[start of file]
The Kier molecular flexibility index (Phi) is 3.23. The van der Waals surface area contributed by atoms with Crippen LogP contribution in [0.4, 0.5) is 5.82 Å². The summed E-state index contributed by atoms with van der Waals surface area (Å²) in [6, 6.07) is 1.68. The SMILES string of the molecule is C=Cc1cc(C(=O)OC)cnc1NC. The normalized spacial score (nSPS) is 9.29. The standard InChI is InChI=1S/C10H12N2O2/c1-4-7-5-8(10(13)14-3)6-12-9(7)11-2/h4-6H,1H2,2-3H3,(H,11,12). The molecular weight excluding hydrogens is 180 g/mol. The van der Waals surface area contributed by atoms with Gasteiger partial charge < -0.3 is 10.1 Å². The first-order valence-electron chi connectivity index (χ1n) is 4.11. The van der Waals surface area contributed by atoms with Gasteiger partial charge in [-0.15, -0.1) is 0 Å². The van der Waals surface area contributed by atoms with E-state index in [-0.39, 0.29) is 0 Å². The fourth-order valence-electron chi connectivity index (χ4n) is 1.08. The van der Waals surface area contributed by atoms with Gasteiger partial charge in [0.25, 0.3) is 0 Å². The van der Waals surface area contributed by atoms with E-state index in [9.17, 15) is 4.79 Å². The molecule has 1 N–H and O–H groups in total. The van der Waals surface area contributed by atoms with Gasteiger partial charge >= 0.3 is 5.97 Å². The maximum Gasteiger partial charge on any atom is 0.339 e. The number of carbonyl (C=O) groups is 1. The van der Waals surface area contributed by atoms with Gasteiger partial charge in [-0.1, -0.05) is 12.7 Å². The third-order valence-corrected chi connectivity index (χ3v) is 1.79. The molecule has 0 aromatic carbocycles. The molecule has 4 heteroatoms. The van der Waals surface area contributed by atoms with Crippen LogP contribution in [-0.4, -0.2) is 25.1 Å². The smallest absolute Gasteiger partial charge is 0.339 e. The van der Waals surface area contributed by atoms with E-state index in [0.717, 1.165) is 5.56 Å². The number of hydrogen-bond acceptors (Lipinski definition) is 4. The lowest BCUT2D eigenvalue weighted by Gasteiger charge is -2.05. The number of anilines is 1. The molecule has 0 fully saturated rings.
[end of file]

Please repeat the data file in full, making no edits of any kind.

The Kier molecular flexibility index (Phi) is 3.23. The van der Waals surface area contributed by atoms with Crippen LogP contribution in [0.4, 0.5) is 5.82 Å². The summed E-state index contributed by atoms with van der Waals surface area (Å²) in [6, 6.07) is 1.68. The SMILES string of the molecule is C=Cc1cc(C(=O)OC)cnc1NC. The normalized spacial score (nSPS) is 9.29. The standard InChI is InChI=1S/C10H12N2O2/c1-4-7-5-8(10(13)14-3)6-12-9(7)11-2/h4-6H,1H2,2-3H3,(H,11,12). The molecular weight excluding hydrogens is 180 g/mol. The van der Waals surface area contributed by atoms with Gasteiger partial charge < -0.3 is 10.1 Å². The first-order valence-electron chi connectivity index (χ1n) is 4.11. The van der Waals surface area contributed by atoms with Gasteiger partial charge in [-0.15, -0.1) is 0 Å². The van der Waals surface area contributed by atoms with E-state index in [-0.39, 0.29) is 0 Å². The fourth-order valence-electron chi connectivity index (χ4n) is 1.08. The van der Waals surface area contributed by atoms with Gasteiger partial charge in [0.25, 0.3) is 0 Å². The van der Waals surface area contributed by atoms with E-state index in [9.17, 15) is 4.79 Å². The molecule has 1 N–H and O–H groups in total. The van der Waals surface area contributed by atoms with Gasteiger partial charge >= 0.3 is 5.97 Å². The maximum Gasteiger partial charge on any atom is 0.339 e. The number of carbonyl (C=O) groups is 1. The van der Waals surface area contributed by atoms with Gasteiger partial charge in [-0.1, -0.05) is 12.7 Å². The third-order valence-corrected chi connectivity index (χ3v) is 1.79. The molecule has 0 aromatic carbocycles. The molecule has 4 heteroatoms. The van der Waals surface area contributed by atoms with Crippen LogP contribution in [-0.4, -0.2) is 25.1 Å². The smallest absolute Gasteiger partial charge is 0.339 e. The van der Waals surface area contributed by atoms with E-state index in [0.717, 1.165) is 5.56 Å². The number of hydrogen-bond acceptors (Lipinski definition) is 4. The lowest BCUT2D eigenvalue weighted by Gasteiger charge is -2.05. The number of anilines is 1. The molecule has 0 fully saturated rings.